LETTER HOME: Living in the Navel of the World

By Alexandra Edwards ’95

It’s one of those days on Easter Island when the wind and rain argue against continuing to work outside. We’ve spent half the day wondering what to do, accomplishing other chores in the meantime and exhausting all of Plan B before lunch, when the unavoidable question arises, “Now what?”

I’m in this house in the country. “Country” here encompasses all that is not the village or the coast. I’m sitting on a beat-up mustard-colored couch that must have been its owner’s pride in the ’70s. Opposite me is a cinder-crusted pan on a rock next to a fireplace. The fireplace is in a wall that merges into the side of a cave that occupies half the house. The owners built it that way to save money. From the window you can see banana leaves framing Poike volcano, billowing grasslands, snow-peaked waves, and thunderous clouds approaching. The island is surrounded by a brown ring of water followed by an expanse of grey that spreads as far as the eye can see; a thick mist embraces anything more than 20 meters high. The island exudes something numinous. There will be a downpour.

We’re supposed to be registering petroglyphs of the island’s North Coast, by Hanga o Teo. We normally go out to look for them with an oil lantern by night and copy the drawings onto large pieces of plastic by day in order to complete an archaeological survey. In the early 1980s, a team of three archaeologists from the University of Chile and nearly a dozen Rapanui islanders began the survey and restoration that now includes 23,000 archaeological features ranging from house foundations to a ceremonial center with the many monolithic statues that are the trademark of Easter Island. I joined the team 13 years ago. The funding for the project we are now working on was granted to Siki Rapu by the National Council of Indigenous Affairs. Siki calls me taina, sister, in Rapanui, but she has a lot of sisters, being the daughter of one of Easter Island’s most renowned matriarchs, Ana Lola Tuki, with 154 descendants so far.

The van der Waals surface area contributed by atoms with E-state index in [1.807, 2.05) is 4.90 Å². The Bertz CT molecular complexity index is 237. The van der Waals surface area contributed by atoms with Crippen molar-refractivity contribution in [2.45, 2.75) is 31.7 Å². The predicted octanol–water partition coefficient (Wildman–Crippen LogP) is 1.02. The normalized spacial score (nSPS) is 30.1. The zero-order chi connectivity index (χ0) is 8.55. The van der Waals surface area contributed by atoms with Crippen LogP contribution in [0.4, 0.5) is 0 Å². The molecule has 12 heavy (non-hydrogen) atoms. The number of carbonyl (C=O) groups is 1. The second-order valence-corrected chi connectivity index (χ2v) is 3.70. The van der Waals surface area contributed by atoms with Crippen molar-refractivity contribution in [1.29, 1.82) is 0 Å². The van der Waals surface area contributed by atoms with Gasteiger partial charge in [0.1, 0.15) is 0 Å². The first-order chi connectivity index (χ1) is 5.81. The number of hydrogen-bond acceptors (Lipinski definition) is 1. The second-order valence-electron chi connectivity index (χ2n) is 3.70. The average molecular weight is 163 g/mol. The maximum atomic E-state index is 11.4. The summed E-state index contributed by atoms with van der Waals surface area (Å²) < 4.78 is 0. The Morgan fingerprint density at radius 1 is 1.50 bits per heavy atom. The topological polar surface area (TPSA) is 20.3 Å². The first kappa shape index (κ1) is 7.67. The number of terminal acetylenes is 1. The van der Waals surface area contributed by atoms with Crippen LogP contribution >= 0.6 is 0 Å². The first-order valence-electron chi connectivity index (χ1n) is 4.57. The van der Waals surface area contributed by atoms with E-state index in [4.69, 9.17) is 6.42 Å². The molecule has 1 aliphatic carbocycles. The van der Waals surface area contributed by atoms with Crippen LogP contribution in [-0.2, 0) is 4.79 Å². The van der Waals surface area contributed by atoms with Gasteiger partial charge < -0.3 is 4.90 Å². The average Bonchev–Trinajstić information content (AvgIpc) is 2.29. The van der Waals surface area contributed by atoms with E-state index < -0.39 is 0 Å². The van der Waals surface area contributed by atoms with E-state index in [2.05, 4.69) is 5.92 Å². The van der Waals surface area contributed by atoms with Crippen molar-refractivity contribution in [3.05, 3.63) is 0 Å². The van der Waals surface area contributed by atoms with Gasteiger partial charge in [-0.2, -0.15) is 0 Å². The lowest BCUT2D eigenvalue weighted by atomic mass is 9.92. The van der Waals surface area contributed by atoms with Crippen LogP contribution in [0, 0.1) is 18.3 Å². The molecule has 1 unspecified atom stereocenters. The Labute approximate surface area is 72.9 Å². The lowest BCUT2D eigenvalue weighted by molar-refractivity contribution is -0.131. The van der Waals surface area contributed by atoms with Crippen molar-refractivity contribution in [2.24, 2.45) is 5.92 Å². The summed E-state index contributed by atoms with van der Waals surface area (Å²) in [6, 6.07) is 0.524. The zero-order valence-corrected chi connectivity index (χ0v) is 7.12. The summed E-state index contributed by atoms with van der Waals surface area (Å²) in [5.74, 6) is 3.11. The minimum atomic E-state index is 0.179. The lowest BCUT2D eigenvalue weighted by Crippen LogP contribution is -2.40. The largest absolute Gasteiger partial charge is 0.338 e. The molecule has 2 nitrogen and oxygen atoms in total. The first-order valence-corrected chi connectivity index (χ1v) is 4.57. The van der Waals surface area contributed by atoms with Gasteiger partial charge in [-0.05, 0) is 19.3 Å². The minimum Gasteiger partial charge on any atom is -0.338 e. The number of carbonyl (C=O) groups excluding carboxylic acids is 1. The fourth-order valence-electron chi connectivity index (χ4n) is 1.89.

We often have animated discussions trying to figure out what some of the petroglyphs represent. But then, discussions about nearly anything become animated; this is an island of storytellers, after all. A wild assortment of people has gathered under this roof. Surprise guests include three outback-type locals who sit in a dark corner endlessly rolling cigarettes, two pretty Chilean journalism students (Easter Island, thesis paradise), and a French tango instructor. The stories start rolling.

We talk about Satawal, where children memorize the locations and movements of more than 700 stars so that as adults they may navigate distances of up to 1,000 kilometers in double-hulled voyaging canoes made out of wood tied together with coconut fibers, guided by nothing more than their eyes and the signs from the ocean and night sky. Every single habitable island in the 30 million square kilometers of ocean that encompasses this part of the Pacific shows traces of Polynesian contact. Not only did they voyage without using any navigational equipment whatsoever, but they also migrated, settled, and developed distinct identities, all Polynesian nevertheless. The stories go on. We go from Pitcairn and the mutineers to Palmerston, where hundreds of islanders all descend from the same man (and his many wives) and abide by a number of strange and confusing stipulations that their progenitor created to keep the family from squabbling over land rights.

One of the traditional names for Easter Island is Te Pito o Te Henua, often translated as the navel of the world, but for Polynesians the umbilical cord is also the nexus between the world of the living and the spirit world, which lay further east. This makes sense, for Easter Island is the easternmost of the Polynesian islands. We’re far from nearly everything here, but just as the currents wash objects upon the shore, I sometimes find a little bit of the external world in the most surprising places here—including talking to Jim Lacrosse ’57 overlooking a 1.6 kilometer-wide crater lake while he was on a tour! In the time I’ve lived on Easter Island, I’ve mostly worked in documentaries and archaeology both here and in the Marquesas, Society, and Austral islands. I’ve also worked as a flight attendant and I’ve done my fair share of translations, too. Next is an ethnographic expedition to Papua New Guinea. I guess I’ll do anything to stay here. Now it rains and everyone is in hibernation and it’s easy to feel isolated. But I like it. One thing I will never run out of on Easter Island is wonder.